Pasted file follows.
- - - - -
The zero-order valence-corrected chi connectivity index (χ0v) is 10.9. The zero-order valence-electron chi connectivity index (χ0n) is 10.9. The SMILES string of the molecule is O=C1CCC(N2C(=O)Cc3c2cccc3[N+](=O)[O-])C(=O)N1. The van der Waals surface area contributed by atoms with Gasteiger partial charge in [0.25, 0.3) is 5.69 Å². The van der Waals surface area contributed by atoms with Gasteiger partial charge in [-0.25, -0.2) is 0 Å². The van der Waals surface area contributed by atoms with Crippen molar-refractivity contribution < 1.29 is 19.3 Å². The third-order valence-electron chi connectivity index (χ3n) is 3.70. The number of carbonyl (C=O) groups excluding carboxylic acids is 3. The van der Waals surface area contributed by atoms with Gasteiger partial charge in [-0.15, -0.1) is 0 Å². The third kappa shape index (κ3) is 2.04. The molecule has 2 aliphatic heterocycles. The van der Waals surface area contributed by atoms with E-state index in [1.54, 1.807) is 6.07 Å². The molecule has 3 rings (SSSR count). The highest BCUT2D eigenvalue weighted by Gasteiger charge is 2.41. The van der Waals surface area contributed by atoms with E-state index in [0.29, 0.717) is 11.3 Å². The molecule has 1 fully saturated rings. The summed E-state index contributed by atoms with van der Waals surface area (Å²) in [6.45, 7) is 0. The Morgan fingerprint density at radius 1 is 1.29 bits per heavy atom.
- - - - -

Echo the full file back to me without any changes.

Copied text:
The zero-order valence-corrected chi connectivity index (χ0v) is 10.9. The zero-order valence-electron chi connectivity index (χ0n) is 10.9. The SMILES string of the molecule is O=C1CCC(N2C(=O)Cc3c2cccc3[N+](=O)[O-])C(=O)N1. The van der Waals surface area contributed by atoms with Gasteiger partial charge in [0.25, 0.3) is 5.69 Å². The van der Waals surface area contributed by atoms with Gasteiger partial charge in [-0.25, -0.2) is 0 Å². The van der Waals surface area contributed by atoms with Crippen molar-refractivity contribution < 1.29 is 19.3 Å². The third-order valence-electron chi connectivity index (χ3n) is 3.70. The number of carbonyl (C=O) groups excluding carboxylic acids is 3. The van der Waals surface area contributed by atoms with Gasteiger partial charge in [-0.15, -0.1) is 0 Å². The third kappa shape index (κ3) is 2.04. The molecule has 2 aliphatic heterocycles. The van der Waals surface area contributed by atoms with E-state index in [1.54, 1.807) is 6.07 Å². The molecule has 3 rings (SSSR count). The highest BCUT2D eigenvalue weighted by Gasteiger charge is 2.41. The van der Waals surface area contributed by atoms with E-state index in [0.29, 0.717) is 11.3 Å². The molecule has 1 fully saturated rings. The summed E-state index contributed by atoms with van der Waals surface area (Å²) in [6.45, 7) is 0. The Morgan fingerprint density at radius 1 is 1.29 bits per heavy atom.